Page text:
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The actions of Barre were more than mere “mistakes” — he wholesale went from directing Somalia towards a socialist orientation to an anti-communist one, in that way being similar to Jaafar Nimeiry of Sudan, Anwar Sadat of Egypt, and other US-backed "socialists" in the region.
  
 
==References==
 
==References==
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[[Category:Former socialist countries]]
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[[Category:Countries]]
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[[Category:Africa]]
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[[Category:East Africa]]

Latest revision as of 18:04, 1 August 2020

This article is a stub. You can help Leftypedia by expanding it.

The Somali Democratic Republic (1969-1991) made adequate developments around the former half of the 1970s when Siad Barre, who president throughout the duration of the SDR, carried out progressive reforms and took in assistance from the USSR. His government held scientific socialism as the basis for its operation and adapted such to local circumstances, seeking to incorporate Islamic tenets into a Marxism-Leninist development of the country. Emphasis was placed on the Islamic principles of social progress, equality, and justice, which the government argued formed the core of scientific socialism. Alongside this, there was an individual character to the regime which also pursued self-sufficiency, public participation and public control, as well as direct ownership of the means of production, although private investment was also encouraged on a limited scale.[1] However, Barre was one of those “nationalist” “socialists”, and went to war against a fellow socialist state, Ethiopia, in the Ogaden War in order to claim the Somalians living within its borders, taking advantage of the weakness of the new Ethiopian government. Castro tried to convince Barre to form a federation of Ethiopia, Somalia, and South Yemen as a solution to the conflict, however Barre refused, indicating that his interests lay primarily within nationalism. The invasion was denounced by the Organization of African Unity and endangered the very existence of a socialist Ethiopia, and as such, the USSR and Cuba backed the Ethiopians in repelling the aggressors. In reaction, Barre swung to the right and called on the US to help it thwart Soviet “expansionism” into the Horn of Africa, from which point onward Somalia became a US ally[2] and put an end to any progressive domestic policies. As corruption and opposition to Barre grew during the 80s, he relied more on pitting Somali clans against one-another as a way of staying in power. His government grew increasingly totalitarian, culminating in the Isaaq genocide of 1987-1988 against the Isaaq clan, largely destroying several major cities. Estimates of civilian deaths typically range from 50,000-100,000,[3][4][5] and are up to 200,000.[6] This gave rise to various resistance movements, supported by Ethiopia, which led to the Somali Civil War. Barre was removed from power on January 26, 1991, and the country collapsed into anarchy.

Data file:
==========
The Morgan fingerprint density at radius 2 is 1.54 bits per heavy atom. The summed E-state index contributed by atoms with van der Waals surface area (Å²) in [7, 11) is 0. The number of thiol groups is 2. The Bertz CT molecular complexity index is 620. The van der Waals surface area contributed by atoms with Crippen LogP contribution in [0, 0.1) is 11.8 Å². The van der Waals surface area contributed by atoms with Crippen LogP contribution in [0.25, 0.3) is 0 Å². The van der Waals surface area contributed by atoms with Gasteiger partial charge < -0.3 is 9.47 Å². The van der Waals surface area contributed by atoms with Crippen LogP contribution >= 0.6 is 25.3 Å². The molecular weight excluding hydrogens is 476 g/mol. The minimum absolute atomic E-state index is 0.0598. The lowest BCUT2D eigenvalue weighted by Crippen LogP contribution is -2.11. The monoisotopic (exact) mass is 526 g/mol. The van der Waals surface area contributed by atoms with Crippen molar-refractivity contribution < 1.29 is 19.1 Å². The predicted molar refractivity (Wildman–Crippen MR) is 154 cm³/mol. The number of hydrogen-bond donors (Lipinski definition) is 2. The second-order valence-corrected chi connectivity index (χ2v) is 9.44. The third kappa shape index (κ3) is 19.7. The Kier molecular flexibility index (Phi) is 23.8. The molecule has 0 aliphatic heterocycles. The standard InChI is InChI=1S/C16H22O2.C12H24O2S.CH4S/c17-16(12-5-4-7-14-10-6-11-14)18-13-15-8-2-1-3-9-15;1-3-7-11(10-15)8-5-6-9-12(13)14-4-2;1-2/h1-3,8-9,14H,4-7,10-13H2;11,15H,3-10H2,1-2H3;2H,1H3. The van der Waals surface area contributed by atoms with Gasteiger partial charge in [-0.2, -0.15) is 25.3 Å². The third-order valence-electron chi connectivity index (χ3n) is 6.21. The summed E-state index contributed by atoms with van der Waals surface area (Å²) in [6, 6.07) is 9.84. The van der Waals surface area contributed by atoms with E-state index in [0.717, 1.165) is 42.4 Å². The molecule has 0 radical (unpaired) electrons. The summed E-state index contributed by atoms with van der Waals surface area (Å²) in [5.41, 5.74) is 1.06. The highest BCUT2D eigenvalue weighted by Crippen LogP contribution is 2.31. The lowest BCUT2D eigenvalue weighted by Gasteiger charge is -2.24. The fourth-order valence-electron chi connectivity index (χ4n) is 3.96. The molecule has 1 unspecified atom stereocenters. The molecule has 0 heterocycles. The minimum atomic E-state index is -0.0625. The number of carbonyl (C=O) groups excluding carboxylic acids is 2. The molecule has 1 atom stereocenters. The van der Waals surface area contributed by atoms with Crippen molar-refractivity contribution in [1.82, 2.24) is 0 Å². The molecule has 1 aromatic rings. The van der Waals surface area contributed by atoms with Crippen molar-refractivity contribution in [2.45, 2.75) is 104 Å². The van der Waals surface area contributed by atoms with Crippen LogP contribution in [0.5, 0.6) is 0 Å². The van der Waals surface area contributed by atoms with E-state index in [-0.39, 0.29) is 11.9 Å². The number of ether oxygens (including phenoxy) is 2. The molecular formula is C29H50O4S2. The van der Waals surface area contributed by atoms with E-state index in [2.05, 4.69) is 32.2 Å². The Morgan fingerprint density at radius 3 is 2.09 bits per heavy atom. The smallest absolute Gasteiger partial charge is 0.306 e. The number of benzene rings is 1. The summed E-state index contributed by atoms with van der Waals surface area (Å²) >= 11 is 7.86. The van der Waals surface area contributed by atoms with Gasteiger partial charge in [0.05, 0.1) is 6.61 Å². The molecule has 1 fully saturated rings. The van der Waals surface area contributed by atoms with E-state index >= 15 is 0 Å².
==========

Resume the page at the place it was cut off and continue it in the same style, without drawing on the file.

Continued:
The actions of Barre were more than mere “mistakes” — he wholesale went from directing Somalia towards a socialist orientation to an anti-communist one, in that way being similar to Jaafar Nimeiry of Sudan, Anwar Sadat of Egypt, and other US-backed "socialists" in the region.

References[edit]